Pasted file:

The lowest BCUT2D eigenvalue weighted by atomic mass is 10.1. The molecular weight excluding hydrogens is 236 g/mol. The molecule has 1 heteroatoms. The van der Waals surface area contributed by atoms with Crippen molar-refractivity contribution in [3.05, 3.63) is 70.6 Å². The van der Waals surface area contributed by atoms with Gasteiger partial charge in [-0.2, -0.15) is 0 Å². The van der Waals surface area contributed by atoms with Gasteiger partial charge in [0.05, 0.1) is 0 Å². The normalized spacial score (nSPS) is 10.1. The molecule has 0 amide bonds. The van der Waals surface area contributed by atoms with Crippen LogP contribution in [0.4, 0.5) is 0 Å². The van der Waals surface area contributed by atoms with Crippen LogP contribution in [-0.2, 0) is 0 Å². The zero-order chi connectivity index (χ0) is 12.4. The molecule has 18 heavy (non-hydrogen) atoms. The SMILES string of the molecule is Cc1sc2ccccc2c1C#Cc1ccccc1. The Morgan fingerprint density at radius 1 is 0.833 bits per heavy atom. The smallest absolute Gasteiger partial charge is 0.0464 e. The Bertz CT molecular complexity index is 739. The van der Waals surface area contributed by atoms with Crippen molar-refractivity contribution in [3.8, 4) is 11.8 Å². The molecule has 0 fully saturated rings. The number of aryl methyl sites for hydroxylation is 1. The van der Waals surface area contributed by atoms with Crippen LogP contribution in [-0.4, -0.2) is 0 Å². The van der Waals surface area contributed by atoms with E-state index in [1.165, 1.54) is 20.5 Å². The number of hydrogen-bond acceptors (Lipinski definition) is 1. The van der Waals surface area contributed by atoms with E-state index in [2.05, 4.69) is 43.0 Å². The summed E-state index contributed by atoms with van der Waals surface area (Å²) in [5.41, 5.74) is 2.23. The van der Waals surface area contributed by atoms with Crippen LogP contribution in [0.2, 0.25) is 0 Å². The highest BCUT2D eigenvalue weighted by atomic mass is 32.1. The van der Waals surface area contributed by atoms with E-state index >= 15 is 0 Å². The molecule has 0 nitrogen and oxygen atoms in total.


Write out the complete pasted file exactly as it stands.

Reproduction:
The lowest BCUT2D eigenvalue weighted by atomic mass is 10.1. The molecular weight excluding hydrogens is 236 g/mol. The molecule has 1 heteroatoms. The van der Waals surface area contributed by atoms with Crippen molar-refractivity contribution in [3.05, 3.63) is 70.6 Å². The van der Waals surface area contributed by atoms with Gasteiger partial charge in [-0.2, -0.15) is 0 Å². The van der Waals surface area contributed by atoms with Gasteiger partial charge in [0.05, 0.1) is 0 Å². The normalized spacial score (nSPS) is 10.1. The molecule has 0 amide bonds. The van der Waals surface area contributed by atoms with Crippen LogP contribution in [0.4, 0.5) is 0 Å². The van der Waals surface area contributed by atoms with Crippen LogP contribution in [-0.2, 0) is 0 Å². The zero-order chi connectivity index (χ0) is 12.4. The molecule has 18 heavy (non-hydrogen) atoms. The SMILES string of the molecule is Cc1sc2ccccc2c1C#Cc1ccccc1. The Morgan fingerprint density at radius 1 is 0.833 bits per heavy atom. The smallest absolute Gasteiger partial charge is 0.0464 e. The Bertz CT molecular complexity index is 739. The van der Waals surface area contributed by atoms with Crippen molar-refractivity contribution in [3.8, 4) is 11.8 Å². The molecule has 0 fully saturated rings. The number of aryl methyl sites for hydroxylation is 1. The van der Waals surface area contributed by atoms with Crippen LogP contribution in [-0.4, -0.2) is 0 Å². The van der Waals surface area contributed by atoms with E-state index in [1.165, 1.54) is 20.5 Å². The number of hydrogen-bond acceptors (Lipinski definition) is 1. The van der Waals surface area contributed by atoms with E-state index in [2.05, 4.69) is 43.0 Å². The summed E-state index contributed by atoms with van der Waals surface area (Å²) in [5.41, 5.74) is 2.23. The van der Waals surface area contributed by atoms with Crippen LogP contribution in [0.2, 0.25) is 0 Å². The highest BCUT2D eigenvalue weighted by atomic mass is 32.1. The van der Waals surface area contributed by atoms with E-state index >= 15 is 0 Å². The molecule has 0 nitrogen and oxygen atoms in total.